Work begins on large-scale gully at Belmore Downs
The Landholders Driving Change project’s sixth large-scale gully remediation project has started.
Works started in April to treat a large eroding alluvial gully complex near Collinsville, on Belmore Downs.
Remediation will focus on seven highly-active gullies that cover 19ha. The gullies are estimated at yielding 4617 tonnes of fine sediment each year and are expanding at an accelerated rate.
Neilly Group Engineering has been contracted to design and construct the project.
Work undertaken included:
- a cultural heritage survey and impact assessment;
- approvals for vegetation clearing and waterway barrier works;
- flora and fauna surveys;
- soil sampling and soil mapping.
- detailed construction designs
Remediation includes a combination of gully reshaping and rock chutes. A total of 12 rock chutes will be constructed, and a series of bunds will be constructed in association with the rock chutes. Overland flow diversion bunds will also be built to prevent further gully growth.
After works, the site will be revegetated using a range of pasture and legume species to promote ground cover establishment. Hay mulch or bagasse will also be used on disturbed areas.
Following remediation, it is expected there will be:
- Improvements in vegetation, cover and biomass, and soil condition;
- Reductions in erosion and gully retreat rates; and
- Improvement in water quality (sediment concentrations) because more sediment is not being mobilised or released in the first place.
Longer term, we expect improvements in runoff and sediment loads, however this is also influenced by rainfall, so trends will take longer to detect.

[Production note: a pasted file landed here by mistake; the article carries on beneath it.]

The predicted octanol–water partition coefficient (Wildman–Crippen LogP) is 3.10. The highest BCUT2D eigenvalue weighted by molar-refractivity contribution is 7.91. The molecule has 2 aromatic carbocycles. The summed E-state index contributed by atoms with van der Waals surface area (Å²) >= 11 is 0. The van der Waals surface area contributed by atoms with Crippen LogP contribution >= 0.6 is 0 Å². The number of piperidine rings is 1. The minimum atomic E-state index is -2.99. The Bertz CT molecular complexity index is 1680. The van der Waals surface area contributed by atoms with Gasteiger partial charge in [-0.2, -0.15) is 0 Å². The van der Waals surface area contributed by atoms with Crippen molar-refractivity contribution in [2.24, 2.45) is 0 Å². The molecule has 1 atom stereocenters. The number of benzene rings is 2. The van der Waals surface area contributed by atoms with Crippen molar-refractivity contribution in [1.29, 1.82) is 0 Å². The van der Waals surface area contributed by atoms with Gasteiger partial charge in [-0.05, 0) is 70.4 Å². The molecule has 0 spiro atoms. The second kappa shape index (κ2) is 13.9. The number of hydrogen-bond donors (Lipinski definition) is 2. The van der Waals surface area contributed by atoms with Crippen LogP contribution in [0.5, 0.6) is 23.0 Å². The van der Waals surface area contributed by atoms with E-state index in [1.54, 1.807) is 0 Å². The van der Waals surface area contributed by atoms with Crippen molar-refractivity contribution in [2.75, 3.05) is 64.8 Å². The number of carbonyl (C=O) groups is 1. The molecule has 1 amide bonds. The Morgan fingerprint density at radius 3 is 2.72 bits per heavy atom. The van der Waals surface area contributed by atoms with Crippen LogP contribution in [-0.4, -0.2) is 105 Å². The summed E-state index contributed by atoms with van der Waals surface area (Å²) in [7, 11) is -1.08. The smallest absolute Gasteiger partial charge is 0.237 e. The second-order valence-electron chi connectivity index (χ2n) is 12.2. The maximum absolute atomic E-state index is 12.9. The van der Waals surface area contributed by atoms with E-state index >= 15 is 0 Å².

The site will be monitored to monitor remediation effectiveness. The area will be fenced and stock excluded until groundcover is established.
Works are expected to be completed by August this year. Local contractors are delivering 100 per cent of on-ground works
The overall aim of this remedial work is to determine the control measures capable of permanently reducing alluvial gully erosion and associated sediment and particulate nutrient export.
An overview of the seven gully complexes at Belmore Downs (above) and (below), a 4WD parked near the head of one of the gullies provides a sense of scale.
An aerial view of the work beginning on Gully 2, one of seven being remediated on Belmore Downs.
Three of the seven Belmore Downs gullies — Gully 5, 6 and 7 — as the remediation work begins.
Earthmoving work almost complete on Gully 5 at Belmore Downs. Work thus far includes preparing a main access track to the site, forming a laydown area for soil and machinery, stripping and setting aside topsoil from Gully 2, 5, 6 and 7. The topsoil, along with gypsum and mill mud will be spread over the area in the final stage.
Baseline monitoring and observations were carried out before works began. Some of it included these pics of photo monitoring points at downwearing pegs.
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